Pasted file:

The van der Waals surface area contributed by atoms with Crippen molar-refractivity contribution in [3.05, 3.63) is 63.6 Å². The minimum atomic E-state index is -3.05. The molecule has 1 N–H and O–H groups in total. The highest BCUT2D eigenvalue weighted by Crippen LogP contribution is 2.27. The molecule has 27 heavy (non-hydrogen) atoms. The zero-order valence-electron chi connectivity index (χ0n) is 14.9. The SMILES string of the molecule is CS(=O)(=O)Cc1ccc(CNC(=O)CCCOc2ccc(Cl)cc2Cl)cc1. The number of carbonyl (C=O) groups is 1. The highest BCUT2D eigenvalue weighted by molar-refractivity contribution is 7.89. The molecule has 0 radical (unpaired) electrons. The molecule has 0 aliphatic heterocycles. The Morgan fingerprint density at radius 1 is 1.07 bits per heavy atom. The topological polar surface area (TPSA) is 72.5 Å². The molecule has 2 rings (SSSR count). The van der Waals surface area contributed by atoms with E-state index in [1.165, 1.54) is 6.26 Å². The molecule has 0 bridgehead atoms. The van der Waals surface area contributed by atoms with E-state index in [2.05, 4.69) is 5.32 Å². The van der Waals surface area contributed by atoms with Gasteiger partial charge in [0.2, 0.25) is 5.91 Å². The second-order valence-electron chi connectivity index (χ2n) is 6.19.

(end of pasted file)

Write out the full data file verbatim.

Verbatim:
The van der Waals surface area contributed by atoms with Crippen molar-refractivity contribution in [3.05, 3.63) is 63.6 Å². The minimum atomic E-state index is -3.05. The molecule has 1 N–H and O–H groups in total. The highest BCUT2D eigenvalue weighted by Crippen LogP contribution is 2.27. The molecule has 27 heavy (non-hydrogen) atoms. The zero-order valence-electron chi connectivity index (χ0n) is 14.9. The SMILES string of the molecule is CS(=O)(=O)Cc1ccc(CNC(=O)CCCOc2ccc(Cl)cc2Cl)cc1. The number of carbonyl (C=O) groups is 1. The highest BCUT2D eigenvalue weighted by molar-refractivity contribution is 7.89. The molecule has 0 radical (unpaired) electrons. The molecule has 0 aliphatic heterocycles. The Morgan fingerprint density at radius 1 is 1.07 bits per heavy atom. The topological polar surface area (TPSA) is 72.5 Å². The molecule has 2 rings (SSSR count). The van der Waals surface area contributed by atoms with E-state index in [1.165, 1.54) is 6.26 Å². The molecule has 0 bridgehead atoms. The van der Waals surface area contributed by atoms with E-state index in [2.05, 4.69) is 5.32 Å². The van der Waals surface area contributed by atoms with Gasteiger partial charge in [0.2, 0.25) is 5.91 Å². The second-order valence-electron chi connectivity index (χ2n) is 6.19.